Gesa CU Hits Stride as Investment Program Matures
Five years ago, Gesa Credit Union acknowledged that having an investment program was not a top priority.
Then the Great Recession crept in around 2008, forcing the $1.2 billion cooperative in Richland, Wash., along with many in the industry, to rethink of ways to capture wallet share on everything from business loans to financial planning.
In 2009, Gesa launched an investment services program that will mark its five-year anniversary this year. Serving a gamut of members from all walks of life, the credit union’s wealth management division has $44 million in assets under management, according to Eileen Griffin, senior vice president of human resources and wealth management.
“It has had ups and downs. The market has certainly been uncertain. At this point, we are positioned very favorably,” Griffin said.
Members have access to a full range of products from mutual funds and annuities, to managed accounts and insurance as well as financial and retirement planning, Griffin said. The managed accounts have become very popular with the volatility in the stock market, she added.
“We have a strong commitment to service so we will open even very small accounts,” Griffin explained. “We take the time to meet with potential investors, learning about their risk tolerance as well as their goals and plans, before making investment decisions. Our goal is to have long term relationships with our members through the investment program; not just to increase the assets under management.”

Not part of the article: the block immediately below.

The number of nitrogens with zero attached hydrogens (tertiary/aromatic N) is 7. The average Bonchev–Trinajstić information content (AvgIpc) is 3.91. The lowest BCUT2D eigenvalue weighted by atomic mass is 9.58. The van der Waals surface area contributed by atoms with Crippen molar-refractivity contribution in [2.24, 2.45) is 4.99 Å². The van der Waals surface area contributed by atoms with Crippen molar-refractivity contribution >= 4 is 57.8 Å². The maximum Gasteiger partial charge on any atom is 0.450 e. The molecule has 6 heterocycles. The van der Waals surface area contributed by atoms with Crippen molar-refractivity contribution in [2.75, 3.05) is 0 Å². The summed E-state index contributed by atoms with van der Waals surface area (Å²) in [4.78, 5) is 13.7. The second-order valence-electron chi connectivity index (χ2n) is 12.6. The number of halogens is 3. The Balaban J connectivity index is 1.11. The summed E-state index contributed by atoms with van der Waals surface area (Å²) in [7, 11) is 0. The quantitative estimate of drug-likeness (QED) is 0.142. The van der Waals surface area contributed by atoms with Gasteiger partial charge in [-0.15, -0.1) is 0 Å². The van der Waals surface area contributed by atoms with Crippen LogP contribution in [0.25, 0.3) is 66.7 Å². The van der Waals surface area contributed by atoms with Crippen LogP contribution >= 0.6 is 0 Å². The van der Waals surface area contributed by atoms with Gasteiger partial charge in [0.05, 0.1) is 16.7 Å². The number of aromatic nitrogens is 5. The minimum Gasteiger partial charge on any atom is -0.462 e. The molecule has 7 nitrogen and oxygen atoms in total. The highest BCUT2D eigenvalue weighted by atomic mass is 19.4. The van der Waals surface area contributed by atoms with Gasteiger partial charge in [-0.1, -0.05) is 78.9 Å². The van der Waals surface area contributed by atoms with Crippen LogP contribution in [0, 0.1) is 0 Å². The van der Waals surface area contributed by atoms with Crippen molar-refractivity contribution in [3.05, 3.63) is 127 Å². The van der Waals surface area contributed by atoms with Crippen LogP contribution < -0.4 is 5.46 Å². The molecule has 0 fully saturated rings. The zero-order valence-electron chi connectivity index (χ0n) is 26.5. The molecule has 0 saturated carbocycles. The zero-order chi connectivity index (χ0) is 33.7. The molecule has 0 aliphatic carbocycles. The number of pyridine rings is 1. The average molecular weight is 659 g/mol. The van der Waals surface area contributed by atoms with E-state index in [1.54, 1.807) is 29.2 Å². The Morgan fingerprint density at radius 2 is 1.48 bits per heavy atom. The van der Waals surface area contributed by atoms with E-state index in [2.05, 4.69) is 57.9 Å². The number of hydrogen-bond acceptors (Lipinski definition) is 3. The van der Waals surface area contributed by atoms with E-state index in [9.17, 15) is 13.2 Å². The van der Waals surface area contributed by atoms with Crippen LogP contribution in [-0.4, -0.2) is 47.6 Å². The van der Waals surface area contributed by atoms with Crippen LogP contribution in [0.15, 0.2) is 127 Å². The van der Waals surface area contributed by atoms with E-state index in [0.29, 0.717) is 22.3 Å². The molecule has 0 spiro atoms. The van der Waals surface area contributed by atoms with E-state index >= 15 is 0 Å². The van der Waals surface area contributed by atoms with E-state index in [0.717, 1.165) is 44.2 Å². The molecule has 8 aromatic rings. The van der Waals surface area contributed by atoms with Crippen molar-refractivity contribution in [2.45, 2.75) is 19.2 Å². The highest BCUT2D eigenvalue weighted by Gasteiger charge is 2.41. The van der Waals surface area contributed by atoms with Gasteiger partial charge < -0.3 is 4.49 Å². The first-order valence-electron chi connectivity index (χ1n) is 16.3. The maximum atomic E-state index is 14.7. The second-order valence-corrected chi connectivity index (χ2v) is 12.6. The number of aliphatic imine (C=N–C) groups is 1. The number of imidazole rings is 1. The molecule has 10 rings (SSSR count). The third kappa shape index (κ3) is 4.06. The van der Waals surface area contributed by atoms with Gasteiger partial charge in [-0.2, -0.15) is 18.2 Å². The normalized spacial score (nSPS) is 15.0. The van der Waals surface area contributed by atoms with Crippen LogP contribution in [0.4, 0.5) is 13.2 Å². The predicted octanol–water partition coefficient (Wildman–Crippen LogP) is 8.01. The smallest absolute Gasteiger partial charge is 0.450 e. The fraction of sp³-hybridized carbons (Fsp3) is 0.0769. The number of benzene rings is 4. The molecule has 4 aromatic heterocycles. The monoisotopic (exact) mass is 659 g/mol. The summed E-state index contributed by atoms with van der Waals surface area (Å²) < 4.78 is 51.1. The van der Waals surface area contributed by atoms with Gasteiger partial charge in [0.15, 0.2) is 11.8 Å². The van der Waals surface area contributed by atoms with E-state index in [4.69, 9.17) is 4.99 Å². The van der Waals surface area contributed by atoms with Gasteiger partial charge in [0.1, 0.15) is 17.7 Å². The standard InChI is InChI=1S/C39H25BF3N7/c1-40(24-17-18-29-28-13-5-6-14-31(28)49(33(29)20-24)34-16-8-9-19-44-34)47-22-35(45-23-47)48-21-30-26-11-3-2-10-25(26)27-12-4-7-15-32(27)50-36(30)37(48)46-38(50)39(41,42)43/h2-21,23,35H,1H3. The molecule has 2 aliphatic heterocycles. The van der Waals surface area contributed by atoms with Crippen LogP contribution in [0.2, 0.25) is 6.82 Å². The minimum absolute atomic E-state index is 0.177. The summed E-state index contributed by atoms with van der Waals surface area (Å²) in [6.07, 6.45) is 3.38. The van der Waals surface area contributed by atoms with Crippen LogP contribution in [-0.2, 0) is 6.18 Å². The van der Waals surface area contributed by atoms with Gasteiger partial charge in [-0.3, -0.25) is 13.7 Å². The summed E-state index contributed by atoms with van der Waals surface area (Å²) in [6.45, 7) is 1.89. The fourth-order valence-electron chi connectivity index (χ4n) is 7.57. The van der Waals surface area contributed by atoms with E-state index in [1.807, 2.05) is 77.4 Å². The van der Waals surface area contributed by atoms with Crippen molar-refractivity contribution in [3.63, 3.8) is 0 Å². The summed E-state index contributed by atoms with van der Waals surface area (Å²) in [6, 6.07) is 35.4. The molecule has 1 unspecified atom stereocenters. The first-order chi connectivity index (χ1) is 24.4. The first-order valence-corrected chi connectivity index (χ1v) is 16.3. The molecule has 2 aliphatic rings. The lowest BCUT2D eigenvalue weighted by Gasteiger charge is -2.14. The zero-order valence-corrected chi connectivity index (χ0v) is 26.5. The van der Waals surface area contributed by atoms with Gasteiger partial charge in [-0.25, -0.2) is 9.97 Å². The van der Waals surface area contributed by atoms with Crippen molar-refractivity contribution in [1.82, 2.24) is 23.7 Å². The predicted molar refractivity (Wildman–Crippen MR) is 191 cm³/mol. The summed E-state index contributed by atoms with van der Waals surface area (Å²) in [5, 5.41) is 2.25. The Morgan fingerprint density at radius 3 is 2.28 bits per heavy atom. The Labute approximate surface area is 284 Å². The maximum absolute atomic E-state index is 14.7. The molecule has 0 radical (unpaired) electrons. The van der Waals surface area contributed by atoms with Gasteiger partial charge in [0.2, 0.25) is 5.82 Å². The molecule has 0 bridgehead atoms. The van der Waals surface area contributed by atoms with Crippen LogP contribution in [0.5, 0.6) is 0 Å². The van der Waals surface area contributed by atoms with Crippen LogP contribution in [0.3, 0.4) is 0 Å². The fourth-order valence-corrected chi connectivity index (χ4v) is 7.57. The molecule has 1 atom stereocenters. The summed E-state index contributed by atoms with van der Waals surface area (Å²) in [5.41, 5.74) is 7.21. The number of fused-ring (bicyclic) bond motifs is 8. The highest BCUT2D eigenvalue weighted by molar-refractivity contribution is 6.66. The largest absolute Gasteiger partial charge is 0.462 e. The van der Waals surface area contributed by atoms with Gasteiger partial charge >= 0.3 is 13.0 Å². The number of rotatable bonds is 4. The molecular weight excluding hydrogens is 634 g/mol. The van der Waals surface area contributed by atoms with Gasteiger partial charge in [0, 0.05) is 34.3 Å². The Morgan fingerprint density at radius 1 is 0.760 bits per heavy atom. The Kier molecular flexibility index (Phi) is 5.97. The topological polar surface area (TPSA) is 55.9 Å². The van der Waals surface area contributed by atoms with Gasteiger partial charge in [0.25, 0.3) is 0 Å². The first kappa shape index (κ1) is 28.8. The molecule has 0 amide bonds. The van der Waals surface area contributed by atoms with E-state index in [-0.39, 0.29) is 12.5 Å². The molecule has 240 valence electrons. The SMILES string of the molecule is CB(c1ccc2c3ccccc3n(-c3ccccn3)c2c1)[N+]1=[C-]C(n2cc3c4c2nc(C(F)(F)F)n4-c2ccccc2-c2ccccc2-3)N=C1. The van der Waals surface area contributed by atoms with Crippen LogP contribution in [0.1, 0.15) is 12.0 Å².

To get Gesa’s program off the ground, the credit union hired an individual with previous broker/dealer experience to oversee the division, Griffin said. In 2011, Griffin joined Gesa after serving as vice president of marketing and human resources for XCU Capital Corp., the credit union owned-broker/dealer that was acquired by LPL Financial. Griffin said upon coming to Gesa, she immediately began expanding the program. That included increasing staff from two financial consultants to four and deliberately looking for the type of person who would fit into a credit union program.
“I was committed to hiring people who I knew would be willing to work with smaller accounts, as well as the larger ones and people who could integrate effectively with the credit union culture,” Griffin recalled.
Gesa’s investment program was to cover the credit union’s outer branches more effectively and to offer more access to the services of a financial consultant throughout the Tri-cities, Griffin said.
If was critical to have an environment where when a member comes to Gesa for investment advice, they should be treated with the same high service standards they have come to expect from other areas of the credit union, Griffin explained. Hiring two more financial consultants was in line with Gesa’s overall growth. The cooperative added two branches in 2013 and its expansion plans include two additional new branches in 2014.
Additionally, technology and tools have given the financial consultants an edge over others in the market, Griffin said.
“When we sit down to meet with a potential client, they can be presented with an analysis that makes them feel confident about the investment decisions and future planning,” she noted.
Still, as the investment program grew, a few growing pains surfaced.
“There are always challenges. Paperwork presents a huge challenge,” Griffin said. “We have an experienced registered sales assistant that takes on the paperwork battle every day. He saves the financial consultants from the time and frustration that is required to do business in this industry.”